“We should have quit after the redhead. She took care of him
“Did you see the tits on that one?”
“Old Greg was probably seeing four of them. He was so
smashed he was already falling over.”
“But his flagpole was standing up!” They all roared with
“A fine tribute to Cartheigh!”
“Tell me, Gregory, how will your sweet little maid compare
with those last two?”
Gregory’s head swung up. “See, what you boys don’t
realize…is I can have the sweet little maid and still bang as many whores as I
see fit. Benefits of the crown.”
Eleanor could barely breathe. She head Dorian’s voice for
the first time. “All right, all
right, let’s get you to bed or you’re liable to pass out on
Gregory spoke again. “And you know, boys, little Eleanor is
not quite as sweet as you may think— I’ve already had my hands on her—”
“Enough, Gregory,” Dorian said. He thrust the stuttering
prince off on Brian and Raoul. He took the keys from the guard, who gazed
resolutely at the wall.
“Tonight was just practice for tomorrow—”
Eleanor couldn’t take any more. Without any further thought
she stepped out into the hallway.
They all froze, a bunch of possums blinded by a woodsmen’s
torch. Eleanor couldn’t speak. She simply stood there, staring at Gregory
strung between Brian and Raoul like a pair of wet stockings left out to dry.
Her hands clenched at her sides in tight fists. Blood roared in her ears, but
her eyes were dry.
Dorian finally broke the silence.“Eleanor.”
Gregory cocked his head. “Sweetheart, how good to see you.”
His body jerked and he vomited. It covered his boots, and
the sentry’s. The guard never moved. The acidic scent hit Eleanor’s nose and
broke her paralysis. She fled up the steps. She heard Dorian calling after her
but she didn’t stop. She brushed past her own sentry, threw the door open with
both hands, closed it and drew the latch. She leaned against it. She had left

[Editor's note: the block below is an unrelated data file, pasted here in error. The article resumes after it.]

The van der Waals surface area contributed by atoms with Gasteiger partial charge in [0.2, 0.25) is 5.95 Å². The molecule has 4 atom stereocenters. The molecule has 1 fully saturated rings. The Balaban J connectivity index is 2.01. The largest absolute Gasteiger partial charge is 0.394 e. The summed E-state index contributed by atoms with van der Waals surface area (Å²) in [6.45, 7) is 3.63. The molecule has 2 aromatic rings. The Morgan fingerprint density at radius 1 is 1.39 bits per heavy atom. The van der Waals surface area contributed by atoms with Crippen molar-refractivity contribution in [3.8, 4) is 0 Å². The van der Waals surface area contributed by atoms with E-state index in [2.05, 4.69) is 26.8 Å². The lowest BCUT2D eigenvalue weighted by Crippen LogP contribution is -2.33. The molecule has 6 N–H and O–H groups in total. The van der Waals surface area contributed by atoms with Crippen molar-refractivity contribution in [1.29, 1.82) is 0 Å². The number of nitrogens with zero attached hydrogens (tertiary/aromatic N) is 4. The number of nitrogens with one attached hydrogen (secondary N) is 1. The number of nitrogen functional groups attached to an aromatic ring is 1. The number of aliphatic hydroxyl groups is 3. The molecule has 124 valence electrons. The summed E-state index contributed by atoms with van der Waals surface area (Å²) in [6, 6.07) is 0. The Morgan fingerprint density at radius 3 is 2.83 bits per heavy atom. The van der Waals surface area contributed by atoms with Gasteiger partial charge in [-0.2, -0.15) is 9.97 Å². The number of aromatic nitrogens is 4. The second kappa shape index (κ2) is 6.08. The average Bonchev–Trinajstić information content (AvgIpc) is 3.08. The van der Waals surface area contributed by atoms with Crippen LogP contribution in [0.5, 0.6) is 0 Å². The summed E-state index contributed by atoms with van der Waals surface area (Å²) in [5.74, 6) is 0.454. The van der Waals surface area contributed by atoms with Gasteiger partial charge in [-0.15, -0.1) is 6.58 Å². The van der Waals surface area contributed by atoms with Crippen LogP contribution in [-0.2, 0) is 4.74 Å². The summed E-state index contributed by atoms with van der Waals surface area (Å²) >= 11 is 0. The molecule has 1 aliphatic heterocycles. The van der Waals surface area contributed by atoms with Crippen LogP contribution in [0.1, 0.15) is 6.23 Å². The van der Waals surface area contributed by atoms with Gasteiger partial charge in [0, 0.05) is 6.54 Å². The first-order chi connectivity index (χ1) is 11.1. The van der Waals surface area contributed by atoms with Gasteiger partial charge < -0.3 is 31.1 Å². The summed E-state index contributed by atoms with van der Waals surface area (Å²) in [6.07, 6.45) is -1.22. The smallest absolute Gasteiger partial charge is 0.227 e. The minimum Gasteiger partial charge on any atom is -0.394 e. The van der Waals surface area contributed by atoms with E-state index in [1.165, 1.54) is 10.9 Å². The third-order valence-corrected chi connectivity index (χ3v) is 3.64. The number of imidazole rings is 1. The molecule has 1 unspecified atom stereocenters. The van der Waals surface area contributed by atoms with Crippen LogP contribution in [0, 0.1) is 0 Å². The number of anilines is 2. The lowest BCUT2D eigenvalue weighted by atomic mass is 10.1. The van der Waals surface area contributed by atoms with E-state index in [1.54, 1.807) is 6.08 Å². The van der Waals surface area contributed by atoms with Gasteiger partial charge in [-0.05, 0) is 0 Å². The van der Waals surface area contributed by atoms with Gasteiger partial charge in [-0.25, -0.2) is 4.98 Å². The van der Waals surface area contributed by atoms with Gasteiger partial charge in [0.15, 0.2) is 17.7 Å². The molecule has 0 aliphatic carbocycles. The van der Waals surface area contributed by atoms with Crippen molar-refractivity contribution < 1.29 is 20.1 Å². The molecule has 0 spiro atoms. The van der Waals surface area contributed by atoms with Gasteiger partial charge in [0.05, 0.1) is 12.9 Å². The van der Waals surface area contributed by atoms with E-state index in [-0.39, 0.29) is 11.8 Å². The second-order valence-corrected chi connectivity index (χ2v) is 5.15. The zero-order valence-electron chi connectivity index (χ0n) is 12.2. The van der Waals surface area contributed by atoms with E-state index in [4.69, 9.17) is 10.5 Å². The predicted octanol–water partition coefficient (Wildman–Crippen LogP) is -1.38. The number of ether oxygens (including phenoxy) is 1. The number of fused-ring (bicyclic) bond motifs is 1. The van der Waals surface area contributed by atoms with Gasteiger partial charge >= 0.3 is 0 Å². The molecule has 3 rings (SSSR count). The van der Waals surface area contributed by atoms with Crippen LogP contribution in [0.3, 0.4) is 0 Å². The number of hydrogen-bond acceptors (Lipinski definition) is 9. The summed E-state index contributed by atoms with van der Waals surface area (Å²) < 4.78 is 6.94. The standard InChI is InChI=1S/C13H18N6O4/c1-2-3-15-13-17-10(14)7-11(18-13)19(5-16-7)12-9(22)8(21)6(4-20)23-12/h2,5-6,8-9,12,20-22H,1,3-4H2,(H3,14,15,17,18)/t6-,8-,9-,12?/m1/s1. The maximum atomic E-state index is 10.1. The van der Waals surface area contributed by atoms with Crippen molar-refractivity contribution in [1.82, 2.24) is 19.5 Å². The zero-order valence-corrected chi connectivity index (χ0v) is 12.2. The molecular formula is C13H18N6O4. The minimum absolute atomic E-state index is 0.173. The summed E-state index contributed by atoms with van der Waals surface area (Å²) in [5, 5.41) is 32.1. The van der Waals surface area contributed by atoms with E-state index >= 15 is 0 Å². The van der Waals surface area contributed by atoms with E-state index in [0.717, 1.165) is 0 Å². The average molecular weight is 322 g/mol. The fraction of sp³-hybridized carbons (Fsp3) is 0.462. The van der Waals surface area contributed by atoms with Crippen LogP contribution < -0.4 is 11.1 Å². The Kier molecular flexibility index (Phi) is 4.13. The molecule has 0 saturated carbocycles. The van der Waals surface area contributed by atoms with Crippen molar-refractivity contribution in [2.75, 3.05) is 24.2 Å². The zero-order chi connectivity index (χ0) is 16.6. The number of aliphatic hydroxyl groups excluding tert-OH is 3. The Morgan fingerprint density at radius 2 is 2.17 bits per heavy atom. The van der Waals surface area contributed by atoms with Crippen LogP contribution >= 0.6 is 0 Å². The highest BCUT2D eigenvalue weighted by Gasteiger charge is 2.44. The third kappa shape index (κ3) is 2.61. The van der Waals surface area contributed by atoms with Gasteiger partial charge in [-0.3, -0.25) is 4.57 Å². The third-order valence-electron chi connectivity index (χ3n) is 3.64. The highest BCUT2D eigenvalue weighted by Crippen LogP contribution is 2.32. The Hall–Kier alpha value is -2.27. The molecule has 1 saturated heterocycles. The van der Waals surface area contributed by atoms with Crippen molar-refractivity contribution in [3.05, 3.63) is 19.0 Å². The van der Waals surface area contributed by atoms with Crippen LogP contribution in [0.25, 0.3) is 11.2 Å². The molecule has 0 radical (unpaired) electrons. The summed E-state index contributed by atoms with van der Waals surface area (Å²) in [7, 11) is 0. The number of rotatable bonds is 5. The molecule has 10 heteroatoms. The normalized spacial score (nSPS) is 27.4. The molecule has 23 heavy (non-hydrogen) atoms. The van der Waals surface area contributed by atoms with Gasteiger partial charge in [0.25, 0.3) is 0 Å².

her candle in the hallway, but she’d built the fire well and it still burned.
She jumped at a gentle tap on the door behind her.
Dorian’s voice through the thick wood loosened the tears
that had not come downstairs. “Eleanor,” he said, “please open the door. Let me
“No, go away.”
“He’s just drunk. It’s just talk among men. He didn’t mean
any of it.”
“So where were you all? You weren’t out pitching lawn
“I don’t deny it, or defend it. But Gregory loves you. He
never meant to hurt you. ”
She leaned her head against the door. There was no way she
could open it. “I don’t know what to believe,” she said. And then, louder,
“Please go away, Dorian. Please.”
“As you wish.”
She sensed him standing on the other side, and then his
footsteps moved down the hallway."
Alexander grew up in the suburbs of Washington, DC, the oldest of three
children. Drawing, writing stories, and harassing her parents for a pony
consumed much of her childhood. After graduating from high school in 1995 she earned
a Bachelor of Arts in Communications from the College of Charleston, South
Carolina. She returned to Washington, DC, where she followed a long-time
fascination with sociopolitical structures and women’s issues to a Master of
Arts in Sociology from the American University. She spent several years as a
Policy Associate at the International Center for Research on Women, a
think-tank focused on women’s health and economic advancement.
embraced full-time motherhood after the birth of the first of her three
children in 2003. After six wonderful years buried in diapers and picture books
she returned to her childhood passion and wrote her own fairytale. Her family
put down permanent southern roots in Charleston in 2011. Stephanie is an
adjunct professor of Sociology at the College of Charleston.